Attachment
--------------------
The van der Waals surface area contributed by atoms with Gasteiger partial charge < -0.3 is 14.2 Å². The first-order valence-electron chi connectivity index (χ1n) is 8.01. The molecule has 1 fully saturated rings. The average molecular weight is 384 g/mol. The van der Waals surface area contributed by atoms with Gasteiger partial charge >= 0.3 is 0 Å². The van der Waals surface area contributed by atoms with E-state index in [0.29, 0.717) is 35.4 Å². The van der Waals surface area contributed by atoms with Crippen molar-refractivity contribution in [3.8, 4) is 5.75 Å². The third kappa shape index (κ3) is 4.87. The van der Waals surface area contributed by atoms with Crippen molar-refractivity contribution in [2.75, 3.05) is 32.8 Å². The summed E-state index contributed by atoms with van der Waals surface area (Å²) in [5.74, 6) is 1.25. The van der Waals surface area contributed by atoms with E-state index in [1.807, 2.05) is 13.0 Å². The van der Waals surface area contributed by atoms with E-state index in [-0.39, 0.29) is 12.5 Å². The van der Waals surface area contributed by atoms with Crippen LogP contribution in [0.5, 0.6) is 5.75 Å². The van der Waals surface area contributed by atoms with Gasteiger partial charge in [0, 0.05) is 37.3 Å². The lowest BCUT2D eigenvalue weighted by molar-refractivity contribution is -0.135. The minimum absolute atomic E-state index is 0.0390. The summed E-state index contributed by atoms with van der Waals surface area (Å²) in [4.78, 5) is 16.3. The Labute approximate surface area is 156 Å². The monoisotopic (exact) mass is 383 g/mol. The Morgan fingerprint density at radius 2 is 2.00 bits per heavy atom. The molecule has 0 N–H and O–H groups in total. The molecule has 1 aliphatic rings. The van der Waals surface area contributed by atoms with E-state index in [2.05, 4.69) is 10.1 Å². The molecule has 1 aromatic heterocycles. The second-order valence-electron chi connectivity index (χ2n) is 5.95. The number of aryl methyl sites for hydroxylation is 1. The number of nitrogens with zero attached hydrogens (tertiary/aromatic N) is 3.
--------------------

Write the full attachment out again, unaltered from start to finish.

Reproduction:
The van der Waals surface area contributed by atoms with Gasteiger partial charge < -0.3 is 14.2 Å². The first-order valence-electron chi connectivity index (χ1n) is 8.01. The molecule has 1 fully saturated rings. The average molecular weight is 384 g/mol. The van der Waals surface area contributed by atoms with Gasteiger partial charge >= 0.3 is 0 Å². The van der Waals surface area contributed by atoms with E-state index in [0.29, 0.717) is 35.4 Å². The van der Waals surface area contributed by atoms with Crippen molar-refractivity contribution in [3.8, 4) is 5.75 Å². The third kappa shape index (κ3) is 4.87. The van der Waals surface area contributed by atoms with Crippen molar-refractivity contribution in [2.75, 3.05) is 32.8 Å². The summed E-state index contributed by atoms with van der Waals surface area (Å²) in [5.74, 6) is 1.25. The van der Waals surface area contributed by atoms with E-state index in [1.807, 2.05) is 13.0 Å². The van der Waals surface area contributed by atoms with E-state index in [-0.39, 0.29) is 12.5 Å². The van der Waals surface area contributed by atoms with Crippen LogP contribution in [0.5, 0.6) is 5.75 Å². The van der Waals surface area contributed by atoms with Gasteiger partial charge in [0, 0.05) is 37.3 Å². The lowest BCUT2D eigenvalue weighted by molar-refractivity contribution is -0.135. The minimum absolute atomic E-state index is 0.0390. The summed E-state index contributed by atoms with van der Waals surface area (Å²) in [4.78, 5) is 16.3. The Labute approximate surface area is 156 Å². The monoisotopic (exact) mass is 383 g/mol. The Morgan fingerprint density at radius 2 is 2.00 bits per heavy atom. The molecule has 0 N–H and O–H groups in total. The molecule has 1 aliphatic rings. The van der Waals surface area contributed by atoms with E-state index in [2.05, 4.69) is 10.1 Å². The molecule has 1 aromatic heterocycles. The second-order valence-electron chi connectivity index (χ2n) is 5.95. The number of aryl methyl sites for hydroxylation is 1. The number of nitrogens with zero attached hydrogens (tertiary/aromatic N) is 3.